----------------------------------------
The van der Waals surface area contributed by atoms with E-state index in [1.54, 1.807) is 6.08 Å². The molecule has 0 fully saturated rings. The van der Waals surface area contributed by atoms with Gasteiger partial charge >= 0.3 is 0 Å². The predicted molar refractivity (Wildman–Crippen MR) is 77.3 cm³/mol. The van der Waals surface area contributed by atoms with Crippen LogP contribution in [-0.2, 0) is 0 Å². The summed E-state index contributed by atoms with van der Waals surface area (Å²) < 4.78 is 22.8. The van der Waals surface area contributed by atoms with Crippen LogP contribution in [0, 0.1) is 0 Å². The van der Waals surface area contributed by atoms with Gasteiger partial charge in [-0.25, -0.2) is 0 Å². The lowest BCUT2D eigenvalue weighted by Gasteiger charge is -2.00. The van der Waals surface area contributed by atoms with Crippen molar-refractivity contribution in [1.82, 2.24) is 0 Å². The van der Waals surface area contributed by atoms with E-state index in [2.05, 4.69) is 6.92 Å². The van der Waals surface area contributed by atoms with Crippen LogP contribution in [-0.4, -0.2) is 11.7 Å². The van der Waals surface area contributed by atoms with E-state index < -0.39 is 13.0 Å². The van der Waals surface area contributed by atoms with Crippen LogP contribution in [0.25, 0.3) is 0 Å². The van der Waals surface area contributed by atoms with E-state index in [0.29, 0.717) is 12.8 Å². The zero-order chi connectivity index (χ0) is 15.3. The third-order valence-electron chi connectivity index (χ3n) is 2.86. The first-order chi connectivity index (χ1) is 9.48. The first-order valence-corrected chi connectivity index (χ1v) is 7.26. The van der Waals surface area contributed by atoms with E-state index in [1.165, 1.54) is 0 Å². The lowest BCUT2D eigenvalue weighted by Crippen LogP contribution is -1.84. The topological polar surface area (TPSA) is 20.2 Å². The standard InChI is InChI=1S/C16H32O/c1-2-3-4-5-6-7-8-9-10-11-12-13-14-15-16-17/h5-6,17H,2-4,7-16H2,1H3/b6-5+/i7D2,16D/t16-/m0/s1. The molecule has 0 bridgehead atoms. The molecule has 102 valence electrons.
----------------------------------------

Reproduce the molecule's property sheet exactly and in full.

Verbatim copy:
The van der Waals surface area contributed by atoms with E-state index in [1.54, 1.807) is 6.08 Å². The molecule has 0 fully saturated rings. The van der Waals surface area contributed by atoms with Gasteiger partial charge >= 0.3 is 0 Å². The predicted molar refractivity (Wildman–Crippen MR) is 77.3 cm³/mol. The van der Waals surface area contributed by atoms with Crippen LogP contribution in [-0.2, 0) is 0 Å². The summed E-state index contributed by atoms with van der Waals surface area (Å²) < 4.78 is 22.8. The van der Waals surface area contributed by atoms with Crippen LogP contribution in [0, 0.1) is 0 Å². The van der Waals surface area contributed by atoms with Gasteiger partial charge in [-0.25, -0.2) is 0 Å². The lowest BCUT2D eigenvalue weighted by Gasteiger charge is -2.00. The van der Waals surface area contributed by atoms with Crippen molar-refractivity contribution in [1.82, 2.24) is 0 Å². The van der Waals surface area contributed by atoms with E-state index in [2.05, 4.69) is 6.92 Å². The van der Waals surface area contributed by atoms with Crippen LogP contribution in [-0.4, -0.2) is 11.7 Å². The van der Waals surface area contributed by atoms with E-state index < -0.39 is 13.0 Å². The van der Waals surface area contributed by atoms with Crippen LogP contribution in [0.25, 0.3) is 0 Å². The van der Waals surface area contributed by atoms with E-state index in [0.29, 0.717) is 12.8 Å². The zero-order chi connectivity index (χ0) is 15.3. The third-order valence-electron chi connectivity index (χ3n) is 2.86. The first-order chi connectivity index (χ1) is 9.48. The first-order valence-corrected chi connectivity index (χ1v) is 7.26. The van der Waals surface area contributed by atoms with E-state index in [1.165, 1.54) is 0 Å². The lowest BCUT2D eigenvalue weighted by Crippen LogP contribution is -1.84. The topological polar surface area (TPSA) is 20.2 Å². The standard InChI is InChI=1S/C16H32O/c1-2-3-4-5-6-7-8-9-10-11-12-13-14-15-16-17/h5-6,17H,2-4,7-16H2,1H3/b6-5+/i7D2,16D/t16-/m0/s1. The molecule has 0 bridgehead atoms. The molecule has 102 valence electrons.